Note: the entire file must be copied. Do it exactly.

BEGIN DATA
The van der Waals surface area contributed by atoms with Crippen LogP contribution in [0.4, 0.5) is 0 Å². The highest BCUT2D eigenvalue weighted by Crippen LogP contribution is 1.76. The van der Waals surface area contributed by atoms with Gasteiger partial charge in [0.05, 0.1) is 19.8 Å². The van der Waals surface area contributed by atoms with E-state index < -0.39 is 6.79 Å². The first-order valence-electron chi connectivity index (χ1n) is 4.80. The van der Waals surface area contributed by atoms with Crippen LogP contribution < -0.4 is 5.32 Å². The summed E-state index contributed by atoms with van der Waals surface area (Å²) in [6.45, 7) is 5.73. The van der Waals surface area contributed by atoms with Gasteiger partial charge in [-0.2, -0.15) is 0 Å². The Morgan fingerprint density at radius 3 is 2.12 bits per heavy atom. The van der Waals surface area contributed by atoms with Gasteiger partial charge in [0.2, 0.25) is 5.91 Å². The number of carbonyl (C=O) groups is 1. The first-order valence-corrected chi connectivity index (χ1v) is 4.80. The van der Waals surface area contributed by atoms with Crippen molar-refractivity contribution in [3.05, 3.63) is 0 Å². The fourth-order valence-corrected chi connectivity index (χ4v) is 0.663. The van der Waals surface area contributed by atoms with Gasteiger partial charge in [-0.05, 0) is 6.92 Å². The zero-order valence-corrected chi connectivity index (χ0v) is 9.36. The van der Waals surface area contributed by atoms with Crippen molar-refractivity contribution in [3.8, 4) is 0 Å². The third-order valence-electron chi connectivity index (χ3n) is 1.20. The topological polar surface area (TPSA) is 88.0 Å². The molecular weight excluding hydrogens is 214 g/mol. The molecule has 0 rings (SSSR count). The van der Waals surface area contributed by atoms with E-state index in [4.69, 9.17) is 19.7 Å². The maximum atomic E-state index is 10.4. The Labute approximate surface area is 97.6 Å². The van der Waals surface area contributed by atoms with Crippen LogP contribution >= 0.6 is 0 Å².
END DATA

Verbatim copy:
The van der Waals surface area contributed by atoms with Crippen LogP contribution in [0.4, 0.5) is 0 Å². The highest BCUT2D eigenvalue weighted by Crippen LogP contribution is 1.76. The van der Waals surface area contributed by atoms with Gasteiger partial charge in [0.05, 0.1) is 19.8 Å². The van der Waals surface area contributed by atoms with E-state index < -0.39 is 6.79 Å². The first-order valence-electron chi connectivity index (χ1n) is 4.80. The van der Waals surface area contributed by atoms with Crippen LogP contribution < -0.4 is 5.32 Å². The summed E-state index contributed by atoms with van der Waals surface area (Å²) in [6.45, 7) is 5.73. The van der Waals surface area contributed by atoms with Gasteiger partial charge in [-0.2, -0.15) is 0 Å². The Morgan fingerprint density at radius 3 is 2.12 bits per heavy atom. The van der Waals surface area contributed by atoms with Gasteiger partial charge in [0.2, 0.25) is 5.91 Å². The number of carbonyl (C=O) groups is 1. The first-order valence-corrected chi connectivity index (χ1v) is 4.80. The van der Waals surface area contributed by atoms with Crippen molar-refractivity contribution in [3.05, 3.63) is 0 Å². The fourth-order valence-corrected chi connectivity index (χ4v) is 0.663. The van der Waals surface area contributed by atoms with Gasteiger partial charge in [-0.05, 0) is 6.92 Å². The zero-order valence-corrected chi connectivity index (χ0v) is 9.36. The van der Waals surface area contributed by atoms with Crippen molar-refractivity contribution in [3.8, 4) is 0 Å². The third-order valence-electron chi connectivity index (χ3n) is 1.20. The topological polar surface area (TPSA) is 88.0 Å². The molecular weight excluding hydrogens is 214 g/mol. The molecule has 0 rings (SSSR count). The van der Waals surface area contributed by atoms with E-state index in [4.69, 9.17) is 19.7 Å². The maximum atomic E-state index is 10.4. The Labute approximate surface area is 97.6 Å². The van der Waals surface area contributed by atoms with Crippen LogP contribution >= 0.6 is 0 Å².